In the past few years the United States has enjoyed the unique economic duet of very low unemployment and declining price inflation. For decades, we have come to associate tight labor markets with accelerating wages and prices. But in 1997, the unemployment rate sank below 5 percent, and neither wage nor price inflation became a problem. Have our inflation processes fundamentally changed for the better? Are we in a new era of permanently better economic performance due to new behavior by our citizens? Or are we simply enjoying good luck in the form of positive supply shocks?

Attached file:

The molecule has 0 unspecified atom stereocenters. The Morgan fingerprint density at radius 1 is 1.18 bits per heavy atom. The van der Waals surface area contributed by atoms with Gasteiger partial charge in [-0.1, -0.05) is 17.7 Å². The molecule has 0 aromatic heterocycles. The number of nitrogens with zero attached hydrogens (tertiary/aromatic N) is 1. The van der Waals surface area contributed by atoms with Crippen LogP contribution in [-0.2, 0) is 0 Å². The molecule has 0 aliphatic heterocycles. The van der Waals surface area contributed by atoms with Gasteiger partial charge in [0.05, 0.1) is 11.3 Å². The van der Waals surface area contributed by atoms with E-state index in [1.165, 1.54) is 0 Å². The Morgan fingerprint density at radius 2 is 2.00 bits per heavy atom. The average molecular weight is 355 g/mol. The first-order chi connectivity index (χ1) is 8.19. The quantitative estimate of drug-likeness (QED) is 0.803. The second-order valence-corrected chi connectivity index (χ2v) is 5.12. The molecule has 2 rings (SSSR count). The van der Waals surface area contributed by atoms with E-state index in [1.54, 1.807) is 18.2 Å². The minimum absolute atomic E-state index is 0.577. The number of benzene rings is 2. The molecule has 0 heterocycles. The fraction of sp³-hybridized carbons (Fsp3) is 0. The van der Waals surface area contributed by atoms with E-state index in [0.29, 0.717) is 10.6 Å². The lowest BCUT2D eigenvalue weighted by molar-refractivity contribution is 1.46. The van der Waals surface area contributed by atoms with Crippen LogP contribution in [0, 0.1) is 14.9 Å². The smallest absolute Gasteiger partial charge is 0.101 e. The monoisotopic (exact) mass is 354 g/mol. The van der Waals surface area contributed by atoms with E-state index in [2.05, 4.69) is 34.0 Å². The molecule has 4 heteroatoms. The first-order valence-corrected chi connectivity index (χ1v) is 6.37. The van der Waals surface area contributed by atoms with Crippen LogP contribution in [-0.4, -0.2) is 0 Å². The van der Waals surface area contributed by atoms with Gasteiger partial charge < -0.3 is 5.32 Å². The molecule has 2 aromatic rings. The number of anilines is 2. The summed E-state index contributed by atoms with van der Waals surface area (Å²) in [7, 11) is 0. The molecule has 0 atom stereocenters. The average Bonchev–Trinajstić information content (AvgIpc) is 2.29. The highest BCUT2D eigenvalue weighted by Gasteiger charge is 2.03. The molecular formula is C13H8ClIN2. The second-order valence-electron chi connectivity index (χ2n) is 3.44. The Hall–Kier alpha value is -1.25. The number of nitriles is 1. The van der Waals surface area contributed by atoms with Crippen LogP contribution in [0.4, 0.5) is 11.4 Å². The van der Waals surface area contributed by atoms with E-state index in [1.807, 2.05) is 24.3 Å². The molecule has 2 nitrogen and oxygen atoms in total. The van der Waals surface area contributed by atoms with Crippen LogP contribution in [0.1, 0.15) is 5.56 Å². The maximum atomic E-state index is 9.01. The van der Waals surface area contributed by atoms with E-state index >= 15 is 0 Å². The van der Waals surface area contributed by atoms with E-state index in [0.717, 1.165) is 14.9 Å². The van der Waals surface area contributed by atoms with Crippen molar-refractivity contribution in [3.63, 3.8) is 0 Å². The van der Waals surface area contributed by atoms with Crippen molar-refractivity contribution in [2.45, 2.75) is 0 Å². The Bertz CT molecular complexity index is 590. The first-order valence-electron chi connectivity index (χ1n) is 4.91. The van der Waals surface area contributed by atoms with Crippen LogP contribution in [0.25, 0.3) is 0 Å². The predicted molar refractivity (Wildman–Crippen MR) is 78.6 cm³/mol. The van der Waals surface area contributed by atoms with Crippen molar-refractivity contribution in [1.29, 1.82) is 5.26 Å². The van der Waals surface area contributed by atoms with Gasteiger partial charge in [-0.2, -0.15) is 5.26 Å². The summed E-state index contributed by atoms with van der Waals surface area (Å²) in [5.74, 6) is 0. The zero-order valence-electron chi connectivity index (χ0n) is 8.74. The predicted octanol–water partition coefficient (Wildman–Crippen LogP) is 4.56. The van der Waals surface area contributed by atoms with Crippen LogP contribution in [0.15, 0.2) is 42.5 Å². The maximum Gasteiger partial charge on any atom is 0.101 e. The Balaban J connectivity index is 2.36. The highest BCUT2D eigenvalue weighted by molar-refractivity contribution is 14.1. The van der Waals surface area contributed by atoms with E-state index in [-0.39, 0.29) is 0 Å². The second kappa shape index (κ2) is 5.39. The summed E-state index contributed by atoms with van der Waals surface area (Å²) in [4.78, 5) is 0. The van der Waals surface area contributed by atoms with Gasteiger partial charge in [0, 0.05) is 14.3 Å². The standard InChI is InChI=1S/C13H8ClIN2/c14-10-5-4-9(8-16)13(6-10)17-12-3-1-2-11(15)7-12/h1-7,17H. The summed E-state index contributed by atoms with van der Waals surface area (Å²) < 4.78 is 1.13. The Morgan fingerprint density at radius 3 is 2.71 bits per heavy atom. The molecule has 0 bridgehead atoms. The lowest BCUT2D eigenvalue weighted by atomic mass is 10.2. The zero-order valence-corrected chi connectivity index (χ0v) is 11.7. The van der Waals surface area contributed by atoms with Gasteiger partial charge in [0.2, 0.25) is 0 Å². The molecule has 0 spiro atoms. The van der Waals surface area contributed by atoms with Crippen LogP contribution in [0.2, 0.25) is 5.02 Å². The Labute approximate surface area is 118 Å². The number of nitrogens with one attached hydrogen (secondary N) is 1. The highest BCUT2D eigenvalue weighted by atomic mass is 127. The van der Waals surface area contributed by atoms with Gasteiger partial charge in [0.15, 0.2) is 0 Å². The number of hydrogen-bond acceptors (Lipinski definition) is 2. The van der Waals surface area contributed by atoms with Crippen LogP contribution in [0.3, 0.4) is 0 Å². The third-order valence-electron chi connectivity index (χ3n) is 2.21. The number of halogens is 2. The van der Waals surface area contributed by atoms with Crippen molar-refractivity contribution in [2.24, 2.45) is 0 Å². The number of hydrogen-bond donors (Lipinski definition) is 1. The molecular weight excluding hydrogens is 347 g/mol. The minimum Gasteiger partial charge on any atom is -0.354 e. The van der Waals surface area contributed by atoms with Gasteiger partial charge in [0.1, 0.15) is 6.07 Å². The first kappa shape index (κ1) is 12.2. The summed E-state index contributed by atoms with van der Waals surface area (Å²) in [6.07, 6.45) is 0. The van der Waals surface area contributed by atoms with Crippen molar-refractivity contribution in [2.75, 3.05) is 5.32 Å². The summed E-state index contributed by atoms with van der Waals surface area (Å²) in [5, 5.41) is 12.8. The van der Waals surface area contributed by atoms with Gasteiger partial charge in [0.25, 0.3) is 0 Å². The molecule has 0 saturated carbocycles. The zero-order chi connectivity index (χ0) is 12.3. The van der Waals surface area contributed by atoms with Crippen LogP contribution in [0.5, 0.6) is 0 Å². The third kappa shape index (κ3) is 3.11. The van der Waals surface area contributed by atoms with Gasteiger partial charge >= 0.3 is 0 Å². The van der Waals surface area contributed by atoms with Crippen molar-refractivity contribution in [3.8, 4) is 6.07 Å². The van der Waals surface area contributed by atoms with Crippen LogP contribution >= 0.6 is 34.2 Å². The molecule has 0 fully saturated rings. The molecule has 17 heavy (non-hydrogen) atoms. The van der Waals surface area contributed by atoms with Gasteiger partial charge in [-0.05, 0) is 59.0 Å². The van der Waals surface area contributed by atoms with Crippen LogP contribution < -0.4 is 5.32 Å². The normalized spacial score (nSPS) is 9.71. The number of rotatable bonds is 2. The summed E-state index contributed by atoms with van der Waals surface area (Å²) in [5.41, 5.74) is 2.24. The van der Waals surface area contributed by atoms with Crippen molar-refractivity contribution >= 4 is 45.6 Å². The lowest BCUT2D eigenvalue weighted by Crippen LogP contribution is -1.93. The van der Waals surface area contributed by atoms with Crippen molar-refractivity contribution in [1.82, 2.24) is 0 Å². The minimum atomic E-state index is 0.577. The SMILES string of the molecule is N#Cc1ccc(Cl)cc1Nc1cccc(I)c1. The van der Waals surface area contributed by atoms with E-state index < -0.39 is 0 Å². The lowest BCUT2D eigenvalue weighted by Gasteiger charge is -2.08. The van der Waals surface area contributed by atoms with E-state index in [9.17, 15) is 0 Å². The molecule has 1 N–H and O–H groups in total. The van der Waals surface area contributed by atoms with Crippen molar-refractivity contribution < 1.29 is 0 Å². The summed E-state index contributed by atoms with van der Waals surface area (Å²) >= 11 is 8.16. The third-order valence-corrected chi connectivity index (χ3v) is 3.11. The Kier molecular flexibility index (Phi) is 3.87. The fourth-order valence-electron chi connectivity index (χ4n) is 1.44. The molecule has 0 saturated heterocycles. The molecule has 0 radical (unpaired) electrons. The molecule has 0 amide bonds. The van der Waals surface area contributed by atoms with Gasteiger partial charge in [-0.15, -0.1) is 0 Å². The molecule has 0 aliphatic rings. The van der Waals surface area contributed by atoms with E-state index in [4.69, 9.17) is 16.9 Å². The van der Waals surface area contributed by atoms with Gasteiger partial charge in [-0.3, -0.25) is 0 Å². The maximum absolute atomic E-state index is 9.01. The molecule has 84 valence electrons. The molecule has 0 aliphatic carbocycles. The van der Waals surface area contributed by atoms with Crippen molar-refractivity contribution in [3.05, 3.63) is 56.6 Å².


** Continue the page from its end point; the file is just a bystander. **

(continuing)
A careful reading of the full inflation story reveals that nominal wage inflation has been subdued by exceptionally modest price inflation, according to the author. Real, or price-adjusted, wage inflation has been increasing in response to low unemployment, just as in past decades. Price inflation has been held down by a set of "supply shocks," including a strong dollar, falling energy prices, and a cost-reducing regime shift in the health care industry. Inflation is not dead, and as supply shocks shift to neutral or worse, tight labor markets will create a traditional inflation problem.